We need to talk about how we talk about work - Generocity Philly


Dec. 17, 2018 3:00 pm

We need to talk about how we talk about work

The Urban League of Philadelphia's Ethan Tan on why the "dignity of work" is an ideology — and an immoral one, he argues.

The American flag flies near the Free Library of Philadelphia.

(Photo by Clever Girl Photography)

This is a guest post by Ethan Tan, a job developer at the Urban League of Philadelphia.
The way we talk about work is broken.

Senator Marco Rubio recently published an essay laying out policy proposals to restore the American ideal of “the dignity of work.” He concludes with a curious rhetorical flourish:

“The ‘dignity of work’ is not an ideology, nor is it a total theory of what is wrong with our country, however much we may crave one in a polarizing time. It is the lived reality of Americans: the day-in, day-out work to provide for their families and build a future for their children that is better than what they had to begin with.”

Vice President Joe Biden said something similar in 2012:

“For the rest of our life, my sister and my brothers, for the rest of our life, dad never failed to remind us that a job is about a lot more than a paycheck. It’s about your dignity. It’s about respect. It’s about your place in the community. It’s about being able to look your child in the eye and say, honey, it’s going to be OK, and mean it, and know it’s true.”

Rubio and Biden articulate a transcendent American belief in hard work being key to individual success, and individual value. Indeed, Americans are more likely than other parts of the world to have this view of individualism and work ethic. Make no mistake, the “dignity of work” is an ideology.

And it has no basis in fact.

Despite the low unemployment rate and rising median household incomes, the picture is hardly rosy. The evidence that social mobility has been declining for decades is stunning. The promise that the circumstances of one’s birth should not determine one’s station in life is now more true in China than in the United States. In America, widespread inequality is driven by race above and beyond class.

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Throw into the mix anxieties about a rapidly changing economy and the advance of artificial intelligence, and there is a potent concoction for discontent that more than one expert believes is accelerating democratic backsliding.

This is a predicament that both sides of the political aisle appear to recognize. However, because the rhetoric about the “dignity of work” assumes the problem is individual character, it follows the solution must also be individual character. Training programs, education initiatives and job readiness coaching that help people navigate a competitive job market are good, and necessary — but they are not sufficient. They keep in place the conditions that have made such programs inevitable to begin with.

For those who worship at the altar of the “dignity of work,” they have nothing charitable to say about those left behind. American capitalism crushes human value down to dollars and cents, and the “dignity of work” reinforces this. If you are poor, it’s because you’re not skilled enough, not gritty enough, not optimistic enough.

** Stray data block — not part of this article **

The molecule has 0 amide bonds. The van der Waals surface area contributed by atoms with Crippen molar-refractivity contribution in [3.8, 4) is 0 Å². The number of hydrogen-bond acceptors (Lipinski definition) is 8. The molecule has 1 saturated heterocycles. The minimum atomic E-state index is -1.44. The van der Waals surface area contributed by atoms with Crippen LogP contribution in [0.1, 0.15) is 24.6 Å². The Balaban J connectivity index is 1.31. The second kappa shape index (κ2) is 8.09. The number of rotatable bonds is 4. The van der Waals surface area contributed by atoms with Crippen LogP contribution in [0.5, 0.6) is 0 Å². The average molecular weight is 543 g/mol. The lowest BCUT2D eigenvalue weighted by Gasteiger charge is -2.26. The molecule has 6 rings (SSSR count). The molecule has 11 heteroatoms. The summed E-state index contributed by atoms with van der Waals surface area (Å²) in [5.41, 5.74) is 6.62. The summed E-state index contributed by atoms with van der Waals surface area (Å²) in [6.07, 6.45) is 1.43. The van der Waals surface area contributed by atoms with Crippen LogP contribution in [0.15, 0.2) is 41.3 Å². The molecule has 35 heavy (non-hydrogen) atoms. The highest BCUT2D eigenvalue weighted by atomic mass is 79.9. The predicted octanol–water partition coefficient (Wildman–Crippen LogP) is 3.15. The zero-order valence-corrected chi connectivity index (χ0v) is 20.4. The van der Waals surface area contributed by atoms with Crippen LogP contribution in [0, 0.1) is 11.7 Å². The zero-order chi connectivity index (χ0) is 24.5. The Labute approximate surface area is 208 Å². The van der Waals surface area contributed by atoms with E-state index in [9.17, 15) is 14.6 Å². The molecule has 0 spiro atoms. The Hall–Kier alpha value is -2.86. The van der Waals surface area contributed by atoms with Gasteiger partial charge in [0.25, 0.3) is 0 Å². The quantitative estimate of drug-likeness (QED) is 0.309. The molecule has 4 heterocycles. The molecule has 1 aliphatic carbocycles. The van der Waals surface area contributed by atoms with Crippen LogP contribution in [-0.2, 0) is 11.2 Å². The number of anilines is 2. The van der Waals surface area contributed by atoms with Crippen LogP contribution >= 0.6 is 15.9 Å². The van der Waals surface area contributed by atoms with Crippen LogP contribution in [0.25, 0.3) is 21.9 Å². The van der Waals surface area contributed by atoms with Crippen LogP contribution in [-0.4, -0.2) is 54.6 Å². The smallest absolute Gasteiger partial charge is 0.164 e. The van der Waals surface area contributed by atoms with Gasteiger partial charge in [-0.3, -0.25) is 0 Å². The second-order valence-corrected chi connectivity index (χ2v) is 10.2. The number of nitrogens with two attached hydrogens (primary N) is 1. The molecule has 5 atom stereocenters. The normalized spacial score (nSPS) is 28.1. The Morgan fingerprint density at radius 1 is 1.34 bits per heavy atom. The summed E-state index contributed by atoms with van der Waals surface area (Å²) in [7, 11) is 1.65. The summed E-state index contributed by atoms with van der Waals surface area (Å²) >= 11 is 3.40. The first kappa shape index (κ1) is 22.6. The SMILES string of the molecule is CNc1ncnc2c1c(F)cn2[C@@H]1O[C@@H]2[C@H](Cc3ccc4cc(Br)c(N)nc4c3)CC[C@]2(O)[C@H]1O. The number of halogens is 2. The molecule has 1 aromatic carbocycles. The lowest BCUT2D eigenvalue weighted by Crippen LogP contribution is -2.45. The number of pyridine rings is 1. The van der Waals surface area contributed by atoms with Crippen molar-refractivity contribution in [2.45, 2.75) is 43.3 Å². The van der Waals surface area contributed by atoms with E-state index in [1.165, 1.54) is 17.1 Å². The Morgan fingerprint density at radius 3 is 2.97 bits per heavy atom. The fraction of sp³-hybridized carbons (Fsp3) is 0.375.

In short: you deserve it.

The U.N. published a damning report last summer that highlights the consequences of the “dignity of work”: About 40 million Americans live in poverty, 18.5 million in extreme poverty, and 5.3 million live in Third World conditions of absolute poverty.

It’s not the poor who have failed themselves. It’s we who have failed the poor. Paeans to the “dignity of work” romanticize the struggle of the working class who work because they have to, not because they want to.

“The morality of work is the morality of slaves,” as British philosopher Bertrand Russell put it — “and the modern world has no need of slavery.” Mick Mulvaney, acting director of the Consumer Financial Protection Bureau, worries about the “moral” consequences of failing to pay back student loans — but there was no such pearl-clutching when those responsible for the Great Recession were bailed out and walked away with exorbitant sums of money.

We need to talk about the dignity of human beings, skilled or unskilled, working or not working. Why should a person be condemned to poverty, a shorter, harsher life, if he is unable to get a job, never mind one that pays a living wage? If the condition for lifting people out of poverty is a job, what do we truly care about: economic productivity or human life?

As we barrel toward a future in which better artificial intelligence likely means fewer well-paying jobs for the many, we need to ask if we can bear the costs of massive displacement. And we can count the costs in the number of pills popped and lives taken.

There is no straightforward fix to all this. We can, nonetheless, start by talking about the dignity of human beings, rather than the dignity of work.


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